July 7, 2010 Lack of dental care continues to be a significant problem for American children, who miss about 1.6 million school days each year due to dental disease.
A new study published in the July issue of the journal Health Affairs reveals that in California, nearly 25 percent of children have never seen a dentist and that disparities exist across race, ethnicity and type of insurance when it comes to the duration between dental care visits.
The study, "Racial and Ethnic Disparities in Dental Care for Publicly Insured Children," examines barriers to dental care among California children age 11 and under, using data from the 2005 California Health Interview Survey. The study contains data on nearly 11,000 children.
Researchers Nadereh Pourat, of the UCLA Center for Health Policy Research, and Len Finocchio, of the California HealthCare Foundation, found that Latino and African American children with all types of insurance were less likely than Asian American and white children to have visited the dentist in the previous six months -- or even in their entire lifetime.
Similarly, researchers found that Latino and African American children in public insurance programs, including Medicaid and the Children's Health Insurance Program (CHIP), went to the dentist less often than white and Asian American children with the same insurance coverage. Overall, children with private insurance saw a dentist more often than those with Medicaid or CHIP.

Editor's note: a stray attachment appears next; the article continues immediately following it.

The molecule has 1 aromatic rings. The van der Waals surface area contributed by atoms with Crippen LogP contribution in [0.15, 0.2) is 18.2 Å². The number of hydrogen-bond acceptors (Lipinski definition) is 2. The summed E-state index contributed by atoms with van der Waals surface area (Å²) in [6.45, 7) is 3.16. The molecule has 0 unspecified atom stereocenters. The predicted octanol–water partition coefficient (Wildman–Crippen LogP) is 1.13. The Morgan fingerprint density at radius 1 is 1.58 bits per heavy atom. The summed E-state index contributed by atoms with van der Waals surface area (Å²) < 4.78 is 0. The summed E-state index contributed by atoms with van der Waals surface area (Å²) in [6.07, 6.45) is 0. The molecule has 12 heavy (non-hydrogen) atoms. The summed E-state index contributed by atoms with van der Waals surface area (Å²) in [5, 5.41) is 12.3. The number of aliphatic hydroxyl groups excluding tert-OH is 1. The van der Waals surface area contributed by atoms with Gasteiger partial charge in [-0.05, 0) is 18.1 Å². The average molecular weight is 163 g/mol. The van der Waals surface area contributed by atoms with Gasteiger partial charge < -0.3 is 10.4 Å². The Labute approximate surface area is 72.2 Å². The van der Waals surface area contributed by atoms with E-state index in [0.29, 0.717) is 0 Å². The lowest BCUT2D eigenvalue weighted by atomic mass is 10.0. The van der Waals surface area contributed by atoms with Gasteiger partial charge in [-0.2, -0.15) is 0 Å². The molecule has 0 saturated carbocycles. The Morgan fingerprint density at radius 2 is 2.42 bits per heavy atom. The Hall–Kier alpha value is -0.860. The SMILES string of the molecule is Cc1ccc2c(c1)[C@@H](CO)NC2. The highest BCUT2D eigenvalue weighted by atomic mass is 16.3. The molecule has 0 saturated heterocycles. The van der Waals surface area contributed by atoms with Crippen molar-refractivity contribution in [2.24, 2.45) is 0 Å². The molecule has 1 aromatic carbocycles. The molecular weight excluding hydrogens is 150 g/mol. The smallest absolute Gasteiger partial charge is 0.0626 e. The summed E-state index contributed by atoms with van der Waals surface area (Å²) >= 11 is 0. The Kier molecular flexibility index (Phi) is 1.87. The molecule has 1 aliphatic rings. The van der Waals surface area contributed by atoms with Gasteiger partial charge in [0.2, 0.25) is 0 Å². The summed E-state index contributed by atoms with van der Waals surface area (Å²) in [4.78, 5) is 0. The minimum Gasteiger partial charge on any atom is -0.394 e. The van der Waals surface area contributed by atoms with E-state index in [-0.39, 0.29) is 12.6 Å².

"The findings suggest that having insurance isn't always enough," said Pourat, Ph.D., director of research planning at the UCLA Center for Health Policy Research. "We need to address the other barriers that keep children from getting the help they need."
The authors note the findings raise concerns about Medicaid's ability to address disparities in dental care access. Ultimately, they observe, more strategic efforts are necessary to overcome systemic barriers to care, including raising reimbursement rates paid to dentists who serve the Medicaid population and increasing the number of participating Medicaid providers.
"These findings indicate that many poor children in California do not make routine dental visits or simply never receive any dental care," said Finocchio, Dr.P.H., senior program officer at the California HealthCare Foundation. "Even with Medicaid coverage, there are tremendous barriers to getting services."
Despite the disparities, the authors say, having any form of dental insurance significantly increases the odds of seeing a dentist on a regular basis. The studied showed that 54 percent of privately insured children and 27 percent of publicly insured children had seen the dentist during the previous six months, compared with 12 percent of children without dental coverage.
"The data tell us that Medicaid and CHIP have improved children's ability to get dental care," Pourat said. "However, both programs need to do more to reduce disparities."
The research was supported by the California HealthCare Foundation.
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